Theft

Theft is a serious offense that carries consequences of severe jail time and fines. But beyond that, having a Theft on your record can affect you for the rest of your life. Criminal records are viewable by the public. Therefore, any potential employer, landlord, or loan officer can see it and typically it will cause you to be rejected.

When you are charged with or are caught in a situation where someone is accusing you of Theft, you should call a criminal defense attorney right away. At Ascheman Law, we offer free initial consultations and will be there each step of the way to be sure your rights are protected.

What is Theft?

The term Theft covers a large category of crimes, including embezzlement, check forgery, shoplifting, larceny, robbery, burglary and more. Examples of these offenses range from taking $10 from a friend to robbing someone at gun point to insider trading at a corporation. Theft crimes vary in severity and may be classified as misdemeanorsgross misdemeanors or felonies.

If the State is accusing you Theft, they are saying that you intentionally took property or services from another with the intent to permanently deprive that person of ownership without his or her consent.

What are the consequences if convicted?

A Theft conviction can carry many different consequences depending on the level of offense. The level of offense is often based on two things: 1) The value of the property or services stolen; and 2) whether the Theft involved a weapon, vehicle explosive or other dangerous item.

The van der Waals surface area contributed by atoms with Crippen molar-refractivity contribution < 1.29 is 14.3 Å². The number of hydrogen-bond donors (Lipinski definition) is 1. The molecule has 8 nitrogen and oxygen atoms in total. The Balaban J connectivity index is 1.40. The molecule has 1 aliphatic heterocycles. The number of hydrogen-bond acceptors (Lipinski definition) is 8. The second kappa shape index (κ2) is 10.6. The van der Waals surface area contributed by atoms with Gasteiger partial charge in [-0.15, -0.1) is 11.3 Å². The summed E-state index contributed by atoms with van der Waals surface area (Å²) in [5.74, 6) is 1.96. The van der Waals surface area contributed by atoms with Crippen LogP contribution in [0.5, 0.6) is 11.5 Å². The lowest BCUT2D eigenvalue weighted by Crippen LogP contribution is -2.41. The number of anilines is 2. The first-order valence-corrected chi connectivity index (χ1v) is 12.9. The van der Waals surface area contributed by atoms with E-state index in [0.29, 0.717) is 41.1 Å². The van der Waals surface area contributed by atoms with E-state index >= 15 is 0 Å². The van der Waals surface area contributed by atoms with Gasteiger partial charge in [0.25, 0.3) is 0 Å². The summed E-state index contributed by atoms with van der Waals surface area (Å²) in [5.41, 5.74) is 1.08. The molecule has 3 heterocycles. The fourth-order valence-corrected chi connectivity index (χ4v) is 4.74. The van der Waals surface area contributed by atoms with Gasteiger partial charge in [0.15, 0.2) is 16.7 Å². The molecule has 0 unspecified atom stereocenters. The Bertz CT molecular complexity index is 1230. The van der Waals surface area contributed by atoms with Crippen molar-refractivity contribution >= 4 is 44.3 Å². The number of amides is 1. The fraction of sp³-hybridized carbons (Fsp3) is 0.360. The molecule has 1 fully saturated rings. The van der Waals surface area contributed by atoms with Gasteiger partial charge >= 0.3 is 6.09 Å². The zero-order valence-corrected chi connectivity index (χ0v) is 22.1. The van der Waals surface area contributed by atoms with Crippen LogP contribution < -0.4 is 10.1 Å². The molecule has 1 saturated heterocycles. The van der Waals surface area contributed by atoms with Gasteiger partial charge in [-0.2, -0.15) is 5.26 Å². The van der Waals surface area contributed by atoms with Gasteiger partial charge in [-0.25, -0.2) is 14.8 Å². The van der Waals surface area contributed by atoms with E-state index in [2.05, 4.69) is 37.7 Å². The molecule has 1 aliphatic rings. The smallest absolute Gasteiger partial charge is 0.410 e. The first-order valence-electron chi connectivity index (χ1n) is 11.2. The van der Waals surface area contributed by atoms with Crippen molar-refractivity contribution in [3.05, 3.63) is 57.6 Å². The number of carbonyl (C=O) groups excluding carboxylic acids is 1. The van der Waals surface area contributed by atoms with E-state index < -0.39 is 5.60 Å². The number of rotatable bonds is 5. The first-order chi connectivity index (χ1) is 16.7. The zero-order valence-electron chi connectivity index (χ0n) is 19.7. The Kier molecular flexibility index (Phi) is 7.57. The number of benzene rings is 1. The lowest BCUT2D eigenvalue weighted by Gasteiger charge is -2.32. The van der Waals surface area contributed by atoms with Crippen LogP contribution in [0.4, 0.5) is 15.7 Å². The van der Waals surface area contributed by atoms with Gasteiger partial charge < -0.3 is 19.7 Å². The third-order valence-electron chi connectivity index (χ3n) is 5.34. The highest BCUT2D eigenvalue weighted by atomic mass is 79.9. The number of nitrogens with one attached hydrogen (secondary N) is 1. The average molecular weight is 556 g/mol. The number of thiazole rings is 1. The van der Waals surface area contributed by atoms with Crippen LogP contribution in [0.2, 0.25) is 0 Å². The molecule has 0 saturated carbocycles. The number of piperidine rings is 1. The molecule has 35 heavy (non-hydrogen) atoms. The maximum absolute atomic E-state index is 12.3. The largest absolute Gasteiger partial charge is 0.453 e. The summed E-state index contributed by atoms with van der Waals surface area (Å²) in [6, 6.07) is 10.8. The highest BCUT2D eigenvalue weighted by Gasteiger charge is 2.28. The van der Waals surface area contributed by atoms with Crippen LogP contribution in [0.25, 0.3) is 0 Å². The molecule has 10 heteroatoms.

Also keep in mind that the following consequences can be made more severe if the Theft involved a reasonably foreseeable risk of bodily harm to another. If this is the case and the Theft constitutes a felony, the maximum sentence could be increased by 50 percent.

A conviction carries a maximum sentence of 20 years imprisonment and/or a fine of no more than $100,000 if the stolen property:

  • Was a firearm; or
  • Was valued at more than $35,000.

A conviction carries a maximum sentence of 10 years imprisonment and/or a fine of no more than $20,000 if the stolen property:

  • Was valued at more than $5,000;
  • Represented a trade secret;
  • Was an explosive; or
  • Was a controlled substance listed in Schedule I or II in section 152.02 (except marijuana).

A conviction carries a maximum sentence of five years imprisonment and/or a fine of no more than $10,000 if the stolen property:

  • Was valued between $1,000 and $5,000;
  • Was a controlled substance listed in Schedule III, IV, or V in section 152.02;
  • Was valued between $500 and $1,000 and the convicted person had been convicted of this offense or a similar offense within the past five years;
  • Was stolen from a corpse or grave;
  • Was a record filed with the court;
  • Was taken from a burning, abandoned or vacant building following a civil disaster; or
  • Was a motor vehicle.

A conviction carries a maximum sentence of one year imprisonment and/or a fine of no more than $3,000 if the stolen property:

  • Was valued between $500 and $1,000.

A conviction carries a maximum sentence of 90 days imprisonment and/or a fine of no more than $1,000 if the stolen property:

  • Was valued at less than $500.

What to do:

If you or someone you love has been accused of Theft, it is important to seek help right away. At Ascheman Law, we are here to help you understand the system, protect your rights, explain your options and explain the ramifications that each option brings with it. Call us today at 612-217-0077. You’ll be glad you did!